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Monday Thoughts 9/21/2020

“Incredible change happens in your life when you decide to take control of what you do have power over instead of craving control over what you don’t.” ~~Steve Maraboli

“When we argue for our limitations, we get to keep them.”  ~~Evelyn Waugh

“Your journey is completely yours.  It is unique.  Others may try to steal part of it, tell it in their words or shape it to suit them.  Reality is, no one can live it or own it but you.  Take charge of your journey, it’s yours and yours alone.”  ~~Kemi Sogunle
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#13 I am responsible for myself and for my actions.

I am in charge of my mind, my thoughts, and my life.
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Statement #13, the finale of the WFS New Life Program, encourages continued management of our sobriety and recovery.  In our WFS Beginner’s Collection on page 81 it states, “The entire object of this ‘New Life’ Program is to come to this point: to the maturity of accepting ourselves and being responsible for ourselves and all that we do.  By accepting responsibility for who we are and what we do, we have broken away from unhealthy dependencies upon others to see us through life.” This week I experienced a wonderful example of this.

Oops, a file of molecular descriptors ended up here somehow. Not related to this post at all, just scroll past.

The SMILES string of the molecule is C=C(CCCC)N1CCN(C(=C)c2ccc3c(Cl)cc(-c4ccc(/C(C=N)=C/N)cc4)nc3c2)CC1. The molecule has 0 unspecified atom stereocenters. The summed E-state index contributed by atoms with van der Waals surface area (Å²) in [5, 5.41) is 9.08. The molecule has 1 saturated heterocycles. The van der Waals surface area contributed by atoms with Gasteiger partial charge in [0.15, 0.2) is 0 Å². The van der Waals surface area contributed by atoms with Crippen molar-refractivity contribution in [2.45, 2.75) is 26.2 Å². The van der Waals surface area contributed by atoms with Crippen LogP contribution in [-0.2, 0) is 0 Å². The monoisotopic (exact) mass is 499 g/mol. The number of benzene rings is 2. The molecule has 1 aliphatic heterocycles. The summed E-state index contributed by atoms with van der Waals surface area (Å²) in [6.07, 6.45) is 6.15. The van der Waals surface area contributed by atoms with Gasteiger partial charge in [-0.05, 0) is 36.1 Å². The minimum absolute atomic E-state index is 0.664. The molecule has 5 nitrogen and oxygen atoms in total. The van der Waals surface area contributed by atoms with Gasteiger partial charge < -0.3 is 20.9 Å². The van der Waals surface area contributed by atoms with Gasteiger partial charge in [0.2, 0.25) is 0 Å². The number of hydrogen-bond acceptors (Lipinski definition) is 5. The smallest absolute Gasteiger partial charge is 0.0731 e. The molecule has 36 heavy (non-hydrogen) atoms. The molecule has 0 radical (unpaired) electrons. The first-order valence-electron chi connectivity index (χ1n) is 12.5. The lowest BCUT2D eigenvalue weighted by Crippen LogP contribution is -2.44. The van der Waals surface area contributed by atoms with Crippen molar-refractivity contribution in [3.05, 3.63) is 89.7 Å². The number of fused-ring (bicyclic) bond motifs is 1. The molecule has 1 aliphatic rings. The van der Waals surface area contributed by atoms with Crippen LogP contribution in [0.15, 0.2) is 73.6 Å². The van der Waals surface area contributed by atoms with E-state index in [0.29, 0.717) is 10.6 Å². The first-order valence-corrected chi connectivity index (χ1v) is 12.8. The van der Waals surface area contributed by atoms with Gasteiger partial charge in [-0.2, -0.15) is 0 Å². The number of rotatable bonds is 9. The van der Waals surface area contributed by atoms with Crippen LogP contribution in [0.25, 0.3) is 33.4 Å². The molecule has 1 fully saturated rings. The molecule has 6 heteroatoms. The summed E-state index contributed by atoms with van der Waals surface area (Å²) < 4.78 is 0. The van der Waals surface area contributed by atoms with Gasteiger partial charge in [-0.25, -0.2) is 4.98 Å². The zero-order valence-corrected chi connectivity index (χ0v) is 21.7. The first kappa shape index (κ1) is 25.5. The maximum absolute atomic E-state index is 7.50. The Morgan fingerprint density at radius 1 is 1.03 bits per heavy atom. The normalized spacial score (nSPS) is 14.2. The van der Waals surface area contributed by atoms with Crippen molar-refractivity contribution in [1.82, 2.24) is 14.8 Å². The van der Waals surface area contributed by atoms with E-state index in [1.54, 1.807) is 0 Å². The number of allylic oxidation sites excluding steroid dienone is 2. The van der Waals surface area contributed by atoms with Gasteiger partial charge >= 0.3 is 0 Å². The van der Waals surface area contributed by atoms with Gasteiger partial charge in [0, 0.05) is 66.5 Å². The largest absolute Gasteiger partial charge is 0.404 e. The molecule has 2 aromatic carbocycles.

Back in 2004, Hurricane Ivan made its way over our home and I laid on our living room floor crying, drunk and unable to think clearly.  I felt paralyzed by fear and unable to cope.  In 2007, I faced my fears and embraced sobriety.  Reading, practicing and living the Statements as well as being involved with the WFS organization, I am able to respond with ever growing ability and when Hurricane Sally came through last week, I not only prepared in advance, but was able to help our elderly neighbor out as well.  Thankfully, we had no damage and I was able to compare these experiences and reflect on the journey in between.  Acknowledging continued independence, I am incredibly grateful for WFS.